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  1. #21
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    Quote Originally Posted by bdan68 View Post
    If I'm interpreting the rule correctly, there should be no need for a warden to weigh the bullet from a 223 WSSM cartridge. It has more than enough foot pounds of energy at 100 yards, regardless of the bullet weight.
    As stated before, I'd be extremely cautious of banking on the energy requirement stated in the regulation as this has always been geared towards pistol rounds and has been in the regulation for years. It is the same language that is in the requirements for trophy game and elk where .224 rounds aren't legal.

    Personally, I have always and will continue to use my 25-06 for deer and antelope because of past performance. The only reason I'm building a load for my AR is to carry it along as a backup rifle in case something happens to my primary rifle. Can your round get the job done on an antelope? Sure it can with proper placement and bullet choice. Is it ideal for this purpose? Not really, in my opinion for whatever that is worth.

  2. #22
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    I agree the 223 WSSM isn't the "ideal" antelope cartridge, and as I said, my 270 will be my primary rifle on this hunt. Heck I may not even bring it, as I don't know how accurate it is, being that I have not shot it yet.

    It could also be said that a bow and arrow is not ideal for antelope. But, people do hunt antelope with archery gear.

    My guess is at 200 yards or less, no antelope will be able to tell if I shot it with the 223 or the 270.

  3. #23
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    Quote Originally Posted by Colorado Cowboy View Post
    Many, many years ago I shot several deer in California with a .22 K Hornet and a 22-250 that I built as a wildcat before it was a factory. In Cal it is legal to shoot deer with a centerfire .22. There are a lot of factors that make me unwilling to use that small a caliber for antelope/deer. The light bullets are effected more by wind and tend to not get good penetration, especially when hitting bone. I know there are bullets that are a lot heavier now in .224 dia and are made with heavier jackets. The only reason this question keeps coming up IMHO, is the popularity of the AR platform in .224. I guess I'm old school, I'll stick with .24 and larger.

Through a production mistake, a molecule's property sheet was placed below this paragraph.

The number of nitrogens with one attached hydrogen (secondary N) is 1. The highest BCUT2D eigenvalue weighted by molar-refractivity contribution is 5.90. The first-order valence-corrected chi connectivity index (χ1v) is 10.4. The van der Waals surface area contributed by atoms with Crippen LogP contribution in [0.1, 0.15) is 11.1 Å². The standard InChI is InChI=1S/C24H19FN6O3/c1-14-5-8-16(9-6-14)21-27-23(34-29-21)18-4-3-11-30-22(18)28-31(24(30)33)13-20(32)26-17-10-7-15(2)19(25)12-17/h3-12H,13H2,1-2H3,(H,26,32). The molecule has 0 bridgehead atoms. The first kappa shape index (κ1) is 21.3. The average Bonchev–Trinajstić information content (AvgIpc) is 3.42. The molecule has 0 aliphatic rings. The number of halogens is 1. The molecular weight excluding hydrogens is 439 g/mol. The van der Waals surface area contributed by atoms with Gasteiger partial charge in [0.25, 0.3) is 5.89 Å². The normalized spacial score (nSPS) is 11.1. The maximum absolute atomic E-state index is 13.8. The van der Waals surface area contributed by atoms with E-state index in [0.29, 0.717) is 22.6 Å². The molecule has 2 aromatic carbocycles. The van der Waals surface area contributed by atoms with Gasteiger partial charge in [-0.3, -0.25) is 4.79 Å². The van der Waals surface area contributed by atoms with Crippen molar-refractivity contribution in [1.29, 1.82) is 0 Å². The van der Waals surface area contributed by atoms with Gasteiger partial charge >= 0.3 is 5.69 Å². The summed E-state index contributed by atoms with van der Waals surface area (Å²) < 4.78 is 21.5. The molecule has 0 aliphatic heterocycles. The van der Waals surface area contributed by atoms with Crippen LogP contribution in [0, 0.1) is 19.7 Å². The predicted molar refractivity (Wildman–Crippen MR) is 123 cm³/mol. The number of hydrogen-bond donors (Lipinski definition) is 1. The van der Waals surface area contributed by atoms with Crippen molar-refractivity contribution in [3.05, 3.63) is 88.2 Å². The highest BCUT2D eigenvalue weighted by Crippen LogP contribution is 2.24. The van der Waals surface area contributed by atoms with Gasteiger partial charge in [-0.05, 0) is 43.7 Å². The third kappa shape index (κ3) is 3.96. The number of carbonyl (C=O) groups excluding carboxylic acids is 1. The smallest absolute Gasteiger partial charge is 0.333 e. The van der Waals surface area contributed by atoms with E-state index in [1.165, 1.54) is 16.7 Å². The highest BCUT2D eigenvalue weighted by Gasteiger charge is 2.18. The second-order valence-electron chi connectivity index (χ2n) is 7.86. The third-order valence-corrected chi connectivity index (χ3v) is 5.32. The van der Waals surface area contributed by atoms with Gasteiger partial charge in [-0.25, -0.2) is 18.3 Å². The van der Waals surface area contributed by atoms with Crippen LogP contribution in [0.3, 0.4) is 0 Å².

I am also old school I guess. Regardless of the regulations interpretation, I wouldn't use a .223 anything for antelope, deer, anything. I am sure it is capable of doing the job, but there is enough doubt in how it would perform in less than ideal conditions, hitting bone, etc. that I don't think it should be used. Because it might be fun is not a good enough reason. Land owners that see wounded animals running around tend to take back their walk-in area access. I guess I don't see the point if you are taking a .270 anyway. Like the other posts said, its not that hard to be in compliance with the regulations, so what is the point in trying to push them to the boundaries.
    Last edited by Againstthewind; 05-08-2014 at 03:04 PM.

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  5. #24
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    I forget what state it is... but requires .23 cal or larger... etc... so I remember thinking .22-250 wouldn't qualify, .243 was the standard min round I believe in certain states...

    also agree it had to meet ALL the requirements, not just 1 of them...

  6. #25
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    The .223 is used in Alaska quite often for caribou. It's seems to be the caliber of choice in lots of areas, probably due to the availability
    of ammo in bulk. Unfortunately, many many caribou are just wounded and run off. I imagine that lots are shot with bullets that aren't designed for hunting.